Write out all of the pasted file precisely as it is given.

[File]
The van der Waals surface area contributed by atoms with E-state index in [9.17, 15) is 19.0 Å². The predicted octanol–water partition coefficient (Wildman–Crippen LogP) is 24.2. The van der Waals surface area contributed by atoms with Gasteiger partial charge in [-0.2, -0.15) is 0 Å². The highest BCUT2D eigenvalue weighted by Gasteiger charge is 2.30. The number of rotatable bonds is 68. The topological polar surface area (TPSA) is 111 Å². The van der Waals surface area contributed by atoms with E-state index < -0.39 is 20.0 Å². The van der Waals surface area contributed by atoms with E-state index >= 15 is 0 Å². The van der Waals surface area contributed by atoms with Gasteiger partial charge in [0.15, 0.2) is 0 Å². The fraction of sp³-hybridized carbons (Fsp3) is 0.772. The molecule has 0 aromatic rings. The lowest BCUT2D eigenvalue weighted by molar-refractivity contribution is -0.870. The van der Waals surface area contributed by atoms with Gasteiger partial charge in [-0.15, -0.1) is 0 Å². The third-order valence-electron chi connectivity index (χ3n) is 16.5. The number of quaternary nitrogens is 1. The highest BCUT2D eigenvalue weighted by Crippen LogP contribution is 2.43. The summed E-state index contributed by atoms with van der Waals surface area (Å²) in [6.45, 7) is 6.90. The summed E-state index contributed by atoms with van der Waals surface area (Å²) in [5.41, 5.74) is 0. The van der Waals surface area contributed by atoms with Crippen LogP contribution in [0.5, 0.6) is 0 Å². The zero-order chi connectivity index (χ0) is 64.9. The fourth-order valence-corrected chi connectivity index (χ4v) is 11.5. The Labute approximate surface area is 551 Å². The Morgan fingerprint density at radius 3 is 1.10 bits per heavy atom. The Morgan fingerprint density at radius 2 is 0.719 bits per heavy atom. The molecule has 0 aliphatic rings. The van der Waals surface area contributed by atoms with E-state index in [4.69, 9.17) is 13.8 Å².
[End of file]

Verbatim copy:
The van der Waals surface area contributed by atoms with E-state index in [9.17, 15) is 19.0 Å². The predicted octanol–water partition coefficient (Wildman–Crippen LogP) is 24.2. The van der Waals surface area contributed by atoms with Gasteiger partial charge in [-0.2, -0.15) is 0 Å². The highest BCUT2D eigenvalue weighted by Gasteiger charge is 2.30. The number of rotatable bonds is 68. The topological polar surface area (TPSA) is 111 Å². The van der Waals surface area contributed by atoms with E-state index < -0.39 is 20.0 Å². The van der Waals surface area contributed by atoms with E-state index >= 15 is 0 Å². The van der Waals surface area contributed by atoms with Gasteiger partial charge in [0.15, 0.2) is 0 Å². The fraction of sp³-hybridized carbons (Fsp3) is 0.772. The molecule has 0 aromatic rings. The lowest BCUT2D eigenvalue weighted by molar-refractivity contribution is -0.870. The van der Waals surface area contributed by atoms with Gasteiger partial charge in [-0.15, -0.1) is 0 Å². The third-order valence-electron chi connectivity index (χ3n) is 16.5. The number of quaternary nitrogens is 1. The highest BCUT2D eigenvalue weighted by Crippen LogP contribution is 2.43. The summed E-state index contributed by atoms with van der Waals surface area (Å²) in [6.45, 7) is 6.90. The summed E-state index contributed by atoms with van der Waals surface area (Å²) in [5.41, 5.74) is 0. The van der Waals surface area contributed by atoms with Crippen LogP contribution in [0.5, 0.6) is 0 Å². The zero-order chi connectivity index (χ0) is 64.9. The fourth-order valence-corrected chi connectivity index (χ4v) is 11.5. The Labute approximate surface area is 551 Å². The Morgan fingerprint density at radius 3 is 1.10 bits per heavy atom. The Morgan fingerprint density at radius 2 is 0.719 bits per heavy atom. The molecule has 0 aliphatic rings. The van der Waals surface area contributed by atoms with E-state index in [4.69, 9.17) is 13.8 Å².